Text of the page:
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Big Georges Guide To Commercial Success: BBC Television Centre

Feature | Tips & Tricks By Big George
Published July 2000

Big George recruits some fresh talent (including sons Harry and Twig) to take on digital TV's BBC Choice.Big George recruits some fresh talent (including sons Harry and Twig) to take on digital TV's BBC Choice.

Big George tells a cautionary tale about a not‑so‑typical day at the office...

Let's have a rest from my usual theories and rants this month, while I tell you about an afternoon I spent recently at BBC Television Centre, the hub of the world's greatest broadcast institution. I'd been called in by top Light Entertainment producer Neil Mossey, to be part of a programme pitch. Usually a pitch is made to the commissioning editor by the producer and maybe the star of the show, in an office, with a detailed written synopsis of the idea. What Neil had inmind was actually taking the programme to the commissioning editor, in this case the head honcho of digital TV's BBC Choice — and the youngest boss of a television channel in world history — Stuart Murphy (28).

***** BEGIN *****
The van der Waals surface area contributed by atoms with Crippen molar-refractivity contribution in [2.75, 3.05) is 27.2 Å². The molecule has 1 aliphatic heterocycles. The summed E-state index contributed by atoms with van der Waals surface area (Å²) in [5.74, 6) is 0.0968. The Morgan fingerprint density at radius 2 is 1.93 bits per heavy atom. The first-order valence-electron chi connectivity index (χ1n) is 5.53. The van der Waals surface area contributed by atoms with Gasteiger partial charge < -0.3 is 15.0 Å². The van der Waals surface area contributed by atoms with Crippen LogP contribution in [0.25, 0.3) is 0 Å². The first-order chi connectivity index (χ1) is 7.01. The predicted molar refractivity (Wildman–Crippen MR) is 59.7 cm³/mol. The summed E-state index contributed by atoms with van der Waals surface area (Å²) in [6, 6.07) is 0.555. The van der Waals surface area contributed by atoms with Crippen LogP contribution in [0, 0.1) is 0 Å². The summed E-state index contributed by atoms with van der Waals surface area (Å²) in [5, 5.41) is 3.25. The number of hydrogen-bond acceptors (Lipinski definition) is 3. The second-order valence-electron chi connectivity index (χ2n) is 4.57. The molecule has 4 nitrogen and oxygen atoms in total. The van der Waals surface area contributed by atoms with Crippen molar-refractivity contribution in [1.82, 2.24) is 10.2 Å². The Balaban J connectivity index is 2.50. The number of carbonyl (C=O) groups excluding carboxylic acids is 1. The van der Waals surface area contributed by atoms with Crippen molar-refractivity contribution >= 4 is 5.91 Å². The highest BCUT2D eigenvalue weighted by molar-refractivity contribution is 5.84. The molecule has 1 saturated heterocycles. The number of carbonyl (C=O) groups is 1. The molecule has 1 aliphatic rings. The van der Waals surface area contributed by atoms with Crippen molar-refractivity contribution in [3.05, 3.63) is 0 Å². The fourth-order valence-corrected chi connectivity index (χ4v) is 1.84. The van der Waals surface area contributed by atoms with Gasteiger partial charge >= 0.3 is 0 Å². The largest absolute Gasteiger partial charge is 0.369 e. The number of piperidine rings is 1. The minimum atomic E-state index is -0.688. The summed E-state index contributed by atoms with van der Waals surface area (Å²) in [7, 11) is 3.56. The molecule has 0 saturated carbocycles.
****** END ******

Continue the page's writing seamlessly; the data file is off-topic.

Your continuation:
The initial discussions I had, a couple of weeks prior to the pitch, with Neil and the star of the show (whom I'll call Captain Concept) centred around me supplying a house band for a five‑night‑a‑week, off‑the‑wall chat show. The job of my dreams. A decade ago I was the Musical Director for a total of 400 hours on a Sky TV chat show. Back then I used the best session players in the country. This time, to keep the cost down and to raise the contemporary flavour of the sound, it would be Big George and Sons. That's Harry the turntablist (19), Twig (18) on guitar, their best mate Ben (20) on the drums, and me (old) playing bass. This wouldn't be the first time they'd worked directly for me — in recent years they've done Jo Brand's Channel 4 series Like It Or Lump It and Paul Merton's BBC 2 series Room 101, to mention just two.

Making Plans

I spent a lot of time rehearsing in studio conditions, knocking the lads into tip‑top shape, both as a house band and, more importantly, to show off at the pitch. We routined stabs, stings, walk‑ons and comic vignettes — not just playing them note‑perfect, but working on executing slick starts and stops, with a minimum of count‑ins and fuss.

A week before the pitch, Neil and the Captain came to one of our rehearsals. We were booked in from 7.30 to 10.30pm. They arrived at 10.15. Captain Concept had had a few thoughts on the way up — like not wanting a traditional house band. Instead, he was after a more avant garde approach. Now if there's one thing any musical outfit can provide, it's avant garde tosh. So we basically jammed for a bit, which he thought more cutting‑edge than some of our colourful renditions of BBC classic themes. Fair enough, it's his show.